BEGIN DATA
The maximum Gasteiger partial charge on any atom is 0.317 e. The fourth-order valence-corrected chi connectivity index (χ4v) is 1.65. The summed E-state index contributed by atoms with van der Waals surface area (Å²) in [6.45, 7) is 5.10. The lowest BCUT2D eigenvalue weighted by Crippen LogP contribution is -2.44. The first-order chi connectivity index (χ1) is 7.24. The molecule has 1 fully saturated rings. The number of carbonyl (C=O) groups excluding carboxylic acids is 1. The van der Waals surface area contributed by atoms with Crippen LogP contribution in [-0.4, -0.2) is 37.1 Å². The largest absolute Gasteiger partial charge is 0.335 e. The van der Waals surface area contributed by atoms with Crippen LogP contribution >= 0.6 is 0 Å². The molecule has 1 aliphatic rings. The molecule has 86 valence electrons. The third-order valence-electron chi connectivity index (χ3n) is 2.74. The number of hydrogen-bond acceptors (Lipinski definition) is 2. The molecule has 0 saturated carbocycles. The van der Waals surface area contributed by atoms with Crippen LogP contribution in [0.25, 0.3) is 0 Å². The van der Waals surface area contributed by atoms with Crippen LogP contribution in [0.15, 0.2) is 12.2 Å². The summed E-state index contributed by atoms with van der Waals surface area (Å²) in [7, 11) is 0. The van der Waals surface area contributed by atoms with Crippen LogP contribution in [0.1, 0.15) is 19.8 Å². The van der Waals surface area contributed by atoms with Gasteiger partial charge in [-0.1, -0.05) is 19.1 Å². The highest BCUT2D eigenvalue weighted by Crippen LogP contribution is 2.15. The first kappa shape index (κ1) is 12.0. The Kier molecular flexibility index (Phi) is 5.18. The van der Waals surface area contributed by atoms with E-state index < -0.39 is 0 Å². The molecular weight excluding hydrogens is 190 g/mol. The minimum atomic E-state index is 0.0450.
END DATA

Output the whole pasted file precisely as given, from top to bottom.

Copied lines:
The maximum Gasteiger partial charge on any atom is 0.317 e. The fourth-order valence-corrected chi connectivity index (χ4v) is 1.65. The summed E-state index contributed by atoms with van der Waals surface area (Å²) in [6.45, 7) is 5.10. The lowest BCUT2D eigenvalue weighted by Crippen LogP contribution is -2.44. The first-order chi connectivity index (χ1) is 7.24. The molecule has 1 fully saturated rings. The number of carbonyl (C=O) groups excluding carboxylic acids is 1. The van der Waals surface area contributed by atoms with Crippen LogP contribution in [-0.4, -0.2) is 37.1 Å². The largest absolute Gasteiger partial charge is 0.335 e. The van der Waals surface area contributed by atoms with Crippen LogP contribution >= 0.6 is 0 Å². The molecule has 1 aliphatic rings. The molecule has 86 valence electrons. The third-order valence-electron chi connectivity index (χ3n) is 2.74. The number of hydrogen-bond acceptors (Lipinski definition) is 2. The molecule has 0 saturated carbocycles. The van der Waals surface area contributed by atoms with Crippen LogP contribution in [0.25, 0.3) is 0 Å². The van der Waals surface area contributed by atoms with Crippen LogP contribution in [0.15, 0.2) is 12.2 Å². The summed E-state index contributed by atoms with van der Waals surface area (Å²) in [7, 11) is 0. The van der Waals surface area contributed by atoms with Crippen LogP contribution in [0.1, 0.15) is 19.8 Å². The van der Waals surface area contributed by atoms with Gasteiger partial charge in [-0.1, -0.05) is 19.1 Å². The highest BCUT2D eigenvalue weighted by Crippen LogP contribution is 2.15. The first kappa shape index (κ1) is 12.0. The Kier molecular flexibility index (Phi) is 5.18. The van der Waals surface area contributed by atoms with E-state index < -0.39 is 0 Å². The molecular weight excluding hydrogens is 190 g/mol. The minimum atomic E-state index is 0.0450.